Astronomers have used data from NASA’s Chandra X-ray Observatory to study the properties of dark matter, the mysterious, invisible substance that makes up a majority of matter in the universe. The study, which involves 13 galaxy clusters, explores the possibility that dark matter may be more “fuzzy” than “cold,” perhaps even adding to the complexity surrounding this cosmic conundrum.
An international team has found an extremely faint dwarf satellite galaxy of the Milky Way using the Hyper Suprime-Cam (HSC) on the 8.2-metre Subaru Telescope located at the Mauna Kea Observatory on Hawaii. Named Virgo I, the galaxy lies 280,000 light-years away in the constellation of Virgo. The galaxy may well be the faintest satellite galaxy yet found.
Emergent gravity is a new theory that might explain the curious motions of stars in galaxies. It predicts the exact same deviation of motions that is usually explained by invoking dark matter. Professor Erik Verlinde, renowned expert in string theory, publishes a new research paper today in which he expands his groundbreaking views on the nature of gravity.
In the search for the mysterious dark matter, physicists have used elaborate computer calculations to come up with an outline of the particles of this unknown form of matter. The scientists extended the successful Standard Model of particle physics which allowed them, among other things, to predict the mass of so-called axions, promising candidates for dark matter.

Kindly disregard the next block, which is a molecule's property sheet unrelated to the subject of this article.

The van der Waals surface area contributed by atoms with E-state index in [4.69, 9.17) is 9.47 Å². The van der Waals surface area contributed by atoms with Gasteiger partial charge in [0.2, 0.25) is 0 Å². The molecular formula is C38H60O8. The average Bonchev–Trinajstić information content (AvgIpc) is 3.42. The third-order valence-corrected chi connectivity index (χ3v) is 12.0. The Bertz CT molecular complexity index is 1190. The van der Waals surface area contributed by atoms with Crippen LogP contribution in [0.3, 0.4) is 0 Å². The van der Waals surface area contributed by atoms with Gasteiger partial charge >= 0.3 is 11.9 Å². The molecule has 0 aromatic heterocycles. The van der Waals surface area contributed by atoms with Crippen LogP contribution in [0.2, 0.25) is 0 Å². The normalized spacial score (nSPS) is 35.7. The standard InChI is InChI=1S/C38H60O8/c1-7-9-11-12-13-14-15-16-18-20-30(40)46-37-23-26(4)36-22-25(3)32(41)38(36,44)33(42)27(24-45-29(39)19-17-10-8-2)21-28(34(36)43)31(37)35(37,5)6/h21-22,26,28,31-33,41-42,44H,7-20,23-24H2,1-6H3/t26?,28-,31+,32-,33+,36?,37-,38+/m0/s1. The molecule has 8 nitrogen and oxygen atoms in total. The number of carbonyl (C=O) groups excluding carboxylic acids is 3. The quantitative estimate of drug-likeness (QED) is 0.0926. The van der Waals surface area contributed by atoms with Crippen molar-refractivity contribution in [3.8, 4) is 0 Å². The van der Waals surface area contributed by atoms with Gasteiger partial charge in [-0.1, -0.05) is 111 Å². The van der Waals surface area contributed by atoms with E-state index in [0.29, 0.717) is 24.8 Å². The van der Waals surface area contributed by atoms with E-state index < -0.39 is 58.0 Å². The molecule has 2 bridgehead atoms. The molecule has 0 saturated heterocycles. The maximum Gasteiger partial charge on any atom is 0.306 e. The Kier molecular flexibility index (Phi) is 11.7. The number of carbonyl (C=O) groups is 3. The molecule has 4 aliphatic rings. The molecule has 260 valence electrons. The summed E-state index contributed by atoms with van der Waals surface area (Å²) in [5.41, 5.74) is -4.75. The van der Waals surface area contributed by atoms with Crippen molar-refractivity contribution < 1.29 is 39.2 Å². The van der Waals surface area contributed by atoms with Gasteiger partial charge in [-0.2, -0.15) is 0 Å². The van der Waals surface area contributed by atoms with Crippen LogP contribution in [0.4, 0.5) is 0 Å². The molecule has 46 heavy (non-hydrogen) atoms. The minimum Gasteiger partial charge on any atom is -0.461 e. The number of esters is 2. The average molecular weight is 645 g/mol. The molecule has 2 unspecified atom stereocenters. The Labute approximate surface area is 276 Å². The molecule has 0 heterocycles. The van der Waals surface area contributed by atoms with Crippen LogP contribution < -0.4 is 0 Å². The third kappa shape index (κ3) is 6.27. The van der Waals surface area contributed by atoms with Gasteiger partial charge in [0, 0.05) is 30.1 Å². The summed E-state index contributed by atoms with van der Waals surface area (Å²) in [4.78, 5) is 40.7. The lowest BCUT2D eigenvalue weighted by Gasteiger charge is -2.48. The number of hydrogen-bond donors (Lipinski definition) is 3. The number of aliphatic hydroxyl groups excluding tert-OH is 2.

This glorious spiral galaxy is known as NGC 24, measures some 40,000 light-years across and lies about 25 million light-years away in the southern constellation of Sculptor. However, there may be more to this picture than first meets the eye: 80 percent of NGC 24’s mass is thought to be held within an invisible dark matter halo.
An international team of astronomers has discovered a massive galaxy that consists of 99.99 percent dark matter. Even though it is relatively nearby, astronomers had missed the galaxy, named Dragonfly 44, for decades because it is very dim. The galaxy lies about 300 million light-years away in the constellation Coma.